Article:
Spirit Cartes de Visite
Spiritualism, Photography, Light, Magnetism, Charlatanry
Begins by presenting an extract from a Spiritual Magazine article that rebuts Punch's recent criticism of spirit photography. The extract ridicules Punch's dismissal of the possibility of photographing objects that are invisible to the eye, and points out that the '[photographic] plate is more sensitive than the eye', appealing to the 'evidences' of the 'magnetic or odic lights, which Baron Reichenbach photographed'. Punch denies that Reichenbach's work supports the possibility of photographing ghosts, and quotes a passage in which Reichenbach states that his researches support the existence of light emanating from magnets. Proceeds to note that the Spiritual Magazine has adopted the argument that, while photographs of séance 'sitters' are produced from 'rays of daylight', those of the ghosts depend on the 'odic light' emitted by the spectre which is 'too faint to affect the eye'. Notes that while 'spirits' insist on darkness in séances, they appear not to need darkness for being photographed. Wonders why spirits can do without darkness given that this is a reasonable condition for a ghost shining by odic light. Concludes that one solution to this apparent contradiction in the conditions for observing spirits is that 'their photography [...] is moonshine'.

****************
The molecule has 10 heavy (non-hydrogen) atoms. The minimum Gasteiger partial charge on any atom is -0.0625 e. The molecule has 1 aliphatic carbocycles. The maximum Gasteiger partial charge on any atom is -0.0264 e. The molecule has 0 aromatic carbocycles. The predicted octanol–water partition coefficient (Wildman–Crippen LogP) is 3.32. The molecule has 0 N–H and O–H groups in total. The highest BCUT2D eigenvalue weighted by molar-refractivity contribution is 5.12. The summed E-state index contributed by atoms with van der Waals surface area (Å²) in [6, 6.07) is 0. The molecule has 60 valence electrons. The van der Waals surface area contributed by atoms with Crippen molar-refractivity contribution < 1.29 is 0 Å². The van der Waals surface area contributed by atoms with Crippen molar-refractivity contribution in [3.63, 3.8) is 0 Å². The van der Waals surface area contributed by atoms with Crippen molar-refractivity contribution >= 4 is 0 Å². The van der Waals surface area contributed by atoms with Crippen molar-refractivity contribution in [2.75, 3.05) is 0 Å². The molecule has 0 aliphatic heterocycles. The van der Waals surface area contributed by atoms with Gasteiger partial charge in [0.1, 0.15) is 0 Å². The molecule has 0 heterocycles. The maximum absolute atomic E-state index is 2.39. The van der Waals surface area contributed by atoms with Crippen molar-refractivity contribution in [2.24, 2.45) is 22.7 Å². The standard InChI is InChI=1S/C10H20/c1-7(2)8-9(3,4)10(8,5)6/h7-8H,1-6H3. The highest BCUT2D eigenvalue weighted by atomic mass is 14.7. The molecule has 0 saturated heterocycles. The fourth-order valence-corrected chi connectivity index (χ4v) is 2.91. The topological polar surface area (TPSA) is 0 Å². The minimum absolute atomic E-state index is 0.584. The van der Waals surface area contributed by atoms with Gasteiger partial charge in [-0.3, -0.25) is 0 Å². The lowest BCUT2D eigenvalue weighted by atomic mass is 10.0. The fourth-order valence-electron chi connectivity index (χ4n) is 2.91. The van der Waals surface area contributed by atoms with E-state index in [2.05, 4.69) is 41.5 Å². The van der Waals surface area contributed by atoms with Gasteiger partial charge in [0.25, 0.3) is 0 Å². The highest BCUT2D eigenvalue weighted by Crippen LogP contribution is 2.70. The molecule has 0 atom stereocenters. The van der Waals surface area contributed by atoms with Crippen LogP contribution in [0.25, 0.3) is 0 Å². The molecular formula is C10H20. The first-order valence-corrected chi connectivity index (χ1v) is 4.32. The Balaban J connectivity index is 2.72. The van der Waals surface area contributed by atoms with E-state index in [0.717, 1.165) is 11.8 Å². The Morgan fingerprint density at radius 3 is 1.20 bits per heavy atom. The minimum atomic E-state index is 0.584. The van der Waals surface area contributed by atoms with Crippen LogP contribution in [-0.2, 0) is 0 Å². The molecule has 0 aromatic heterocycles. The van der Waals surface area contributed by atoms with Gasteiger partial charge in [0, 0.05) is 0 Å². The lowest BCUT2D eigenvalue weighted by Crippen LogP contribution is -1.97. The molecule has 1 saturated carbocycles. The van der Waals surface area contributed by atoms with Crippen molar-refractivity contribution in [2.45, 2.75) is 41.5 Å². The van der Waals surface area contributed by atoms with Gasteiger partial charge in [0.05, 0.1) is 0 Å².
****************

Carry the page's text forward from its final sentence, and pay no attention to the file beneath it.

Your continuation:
© Science in the Nineteenth-Century Periodical Project, Universities of Leeds and Sheffield, 2005 - 2020
Printed from Science in the Nineteenth-Century Periodical: An Electronic Index, v. 4.0, The Digital Humanities Institute <http://www.sciper.org> [accessed ]